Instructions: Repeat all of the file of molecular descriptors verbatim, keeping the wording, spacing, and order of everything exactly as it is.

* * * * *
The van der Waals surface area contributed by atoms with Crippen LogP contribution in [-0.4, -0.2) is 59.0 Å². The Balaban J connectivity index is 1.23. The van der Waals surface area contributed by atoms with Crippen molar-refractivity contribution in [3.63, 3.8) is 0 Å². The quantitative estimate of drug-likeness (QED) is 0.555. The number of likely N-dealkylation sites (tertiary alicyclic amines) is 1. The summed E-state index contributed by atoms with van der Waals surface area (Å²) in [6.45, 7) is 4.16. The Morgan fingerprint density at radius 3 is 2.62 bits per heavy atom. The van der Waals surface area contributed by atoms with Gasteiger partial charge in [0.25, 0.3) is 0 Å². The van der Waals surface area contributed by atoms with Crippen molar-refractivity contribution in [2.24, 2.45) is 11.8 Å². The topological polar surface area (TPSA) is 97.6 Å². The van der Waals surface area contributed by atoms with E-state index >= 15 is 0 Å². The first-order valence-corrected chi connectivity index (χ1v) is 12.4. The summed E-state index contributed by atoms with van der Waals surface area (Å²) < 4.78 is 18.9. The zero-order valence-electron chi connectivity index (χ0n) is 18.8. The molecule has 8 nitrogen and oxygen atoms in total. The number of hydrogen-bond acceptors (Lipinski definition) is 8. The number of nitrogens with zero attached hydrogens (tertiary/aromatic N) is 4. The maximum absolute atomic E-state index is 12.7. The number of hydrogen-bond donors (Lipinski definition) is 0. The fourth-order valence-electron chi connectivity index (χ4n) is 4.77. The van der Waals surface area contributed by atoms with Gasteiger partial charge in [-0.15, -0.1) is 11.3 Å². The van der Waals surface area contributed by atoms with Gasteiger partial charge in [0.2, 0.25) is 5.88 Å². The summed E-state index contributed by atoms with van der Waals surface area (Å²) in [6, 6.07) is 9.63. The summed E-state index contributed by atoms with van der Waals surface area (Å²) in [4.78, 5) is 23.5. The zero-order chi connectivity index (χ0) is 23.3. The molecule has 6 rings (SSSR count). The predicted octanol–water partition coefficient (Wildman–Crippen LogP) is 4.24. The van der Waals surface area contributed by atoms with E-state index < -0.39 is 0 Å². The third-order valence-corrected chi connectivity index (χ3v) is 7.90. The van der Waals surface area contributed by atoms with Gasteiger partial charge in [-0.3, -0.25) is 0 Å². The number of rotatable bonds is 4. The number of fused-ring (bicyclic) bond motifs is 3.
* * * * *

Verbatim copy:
The van der Waals surface area contributed by atoms with Crippen LogP contribution in [-0.4, -0.2) is 59.0 Å². The Balaban J connectivity index is 1.23. The van der Waals surface area contributed by atoms with Crippen molar-refractivity contribution in [3.63, 3.8) is 0 Å². The quantitative estimate of drug-likeness (QED) is 0.555. The number of likely N-dealkylation sites (tertiary alicyclic amines) is 1. The summed E-state index contributed by atoms with van der Waals surface area (Å²) in [6.45, 7) is 4.16. The Morgan fingerprint density at radius 3 is 2.62 bits per heavy atom. The van der Waals surface area contributed by atoms with Gasteiger partial charge in [0.25, 0.3) is 0 Å². The van der Waals surface area contributed by atoms with Crippen molar-refractivity contribution in [2.24, 2.45) is 11.8 Å². The topological polar surface area (TPSA) is 97.6 Å². The van der Waals surface area contributed by atoms with E-state index >= 15 is 0 Å². The first-order valence-corrected chi connectivity index (χ1v) is 12.4. The summed E-state index contributed by atoms with van der Waals surface area (Å²) < 4.78 is 18.9. The zero-order valence-electron chi connectivity index (χ0n) is 18.8. The molecule has 8 nitrogen and oxygen atoms in total. The number of hydrogen-bond acceptors (Lipinski definition) is 8. The number of nitrogens with zero attached hydrogens (tertiary/aromatic N) is 4. The maximum absolute atomic E-state index is 12.7. The number of hydrogen-bond donors (Lipinski definition) is 0. The fourth-order valence-electron chi connectivity index (χ4n) is 4.77. The van der Waals surface area contributed by atoms with Gasteiger partial charge in [-0.15, -0.1) is 11.3 Å². The van der Waals surface area contributed by atoms with Gasteiger partial charge in [0.2, 0.25) is 5.88 Å². The summed E-state index contributed by atoms with van der Waals surface area (Å²) in [6, 6.07) is 9.63. The summed E-state index contributed by atoms with van der Waals surface area (Å²) in [4.78, 5) is 23.5. The zero-order chi connectivity index (χ0) is 23.3. The molecule has 6 rings (SSSR count). The predicted octanol–water partition coefficient (Wildman–Crippen LogP) is 4.24. The van der Waals surface area contributed by atoms with E-state index < -0.39 is 0 Å². The third-order valence-corrected chi connectivity index (χ3v) is 7.90. The van der Waals surface area contributed by atoms with Gasteiger partial charge in [-0.3, -0.25) is 0 Å². The number of rotatable bonds is 4. The number of fused-ring (bicyclic) bond motifs is 3.